3) Coil the twisted ponytail around the base counter-clockwise.
4) Secure. I used two spin pins, at 10 and 4, but you can also use a fork, a stick, bobby pins, claw clips… Whatever you fancy.
Go-to practical style.
If you’re looking for something that will keep your hair contained through exercise, manual labor, or just day to day life, a braid is perfect, and a dutch or french braid is even better. The thing that’s especially nice about dutch and french braids is that they spread out your hair across the back of your head, and you don’t get the sagging effect that english braids sometimes give. If you’re doing anything where you’re going to be moving a lot, braids are much securer than buns, especially on shorter hair. When my hair was BSL and shorter, I wore this braid almost every day because it was quick to do and stayed all day. Plus, it’s mostly damage free – as long as you vary the location of the hair tie on the end, you should be fine!
1) Beginning at the top of the back of your head, dutch braid your hair. A dutch braid is the same concept as a french braid, but instead of crossing outside strands *over* the middle strand, you cross them *under*.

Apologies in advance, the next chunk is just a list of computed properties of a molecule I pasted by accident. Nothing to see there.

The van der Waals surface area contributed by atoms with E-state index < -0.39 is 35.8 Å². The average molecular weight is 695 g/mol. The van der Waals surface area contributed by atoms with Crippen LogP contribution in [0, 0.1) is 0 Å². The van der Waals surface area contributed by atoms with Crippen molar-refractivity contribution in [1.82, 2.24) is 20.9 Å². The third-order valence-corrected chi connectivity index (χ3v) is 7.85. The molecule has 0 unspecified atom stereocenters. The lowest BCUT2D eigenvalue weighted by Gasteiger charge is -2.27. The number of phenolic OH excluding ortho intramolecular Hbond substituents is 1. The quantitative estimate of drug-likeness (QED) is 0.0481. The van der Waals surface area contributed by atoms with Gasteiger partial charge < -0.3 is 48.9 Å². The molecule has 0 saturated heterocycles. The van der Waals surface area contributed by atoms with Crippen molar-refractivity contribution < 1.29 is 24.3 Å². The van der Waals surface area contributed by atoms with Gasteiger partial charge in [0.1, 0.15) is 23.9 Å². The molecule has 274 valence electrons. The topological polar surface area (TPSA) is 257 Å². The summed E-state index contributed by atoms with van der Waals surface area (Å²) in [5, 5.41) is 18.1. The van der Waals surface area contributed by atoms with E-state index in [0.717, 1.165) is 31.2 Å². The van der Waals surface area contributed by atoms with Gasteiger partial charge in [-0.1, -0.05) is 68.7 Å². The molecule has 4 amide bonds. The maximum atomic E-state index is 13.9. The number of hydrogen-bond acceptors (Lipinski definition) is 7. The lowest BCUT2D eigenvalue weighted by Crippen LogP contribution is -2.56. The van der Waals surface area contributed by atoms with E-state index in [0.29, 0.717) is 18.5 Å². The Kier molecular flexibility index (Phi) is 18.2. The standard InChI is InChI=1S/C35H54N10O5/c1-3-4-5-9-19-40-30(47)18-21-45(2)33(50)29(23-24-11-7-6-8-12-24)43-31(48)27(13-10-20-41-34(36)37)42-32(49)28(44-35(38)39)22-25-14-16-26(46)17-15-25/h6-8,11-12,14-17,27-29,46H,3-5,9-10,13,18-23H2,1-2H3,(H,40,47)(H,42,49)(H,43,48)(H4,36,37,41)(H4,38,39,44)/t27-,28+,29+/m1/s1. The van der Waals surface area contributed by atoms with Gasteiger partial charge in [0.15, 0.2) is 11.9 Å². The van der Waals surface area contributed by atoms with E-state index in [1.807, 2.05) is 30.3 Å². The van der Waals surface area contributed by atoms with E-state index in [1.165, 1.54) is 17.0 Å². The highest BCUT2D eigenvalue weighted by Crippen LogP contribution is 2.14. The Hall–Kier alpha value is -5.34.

2) When you have no more hair to add in, English braid to the end.
3) Tie off.
Go-to formal style.
The second in our series of go-to styles is a simple style for formal occasions. I mentioned before that a half-up is a perfect style when you need to look pretty and put together, but still want to show off your length! This style is great for dances, church, formal dinners… The list is endless. You can do it in seconds with a pretty clip, and it always looks wonderful.
1) Pull hair from your hairline to the back and gather in a ponytail. I like to take a section that runs from eyebrow to eyebrow, but is very thin. This creates the pulled back look while leaving volume around your face.
2) Secure with barrette.
Done! Be careful when removing the barrette, as it can sometimes snag on hair.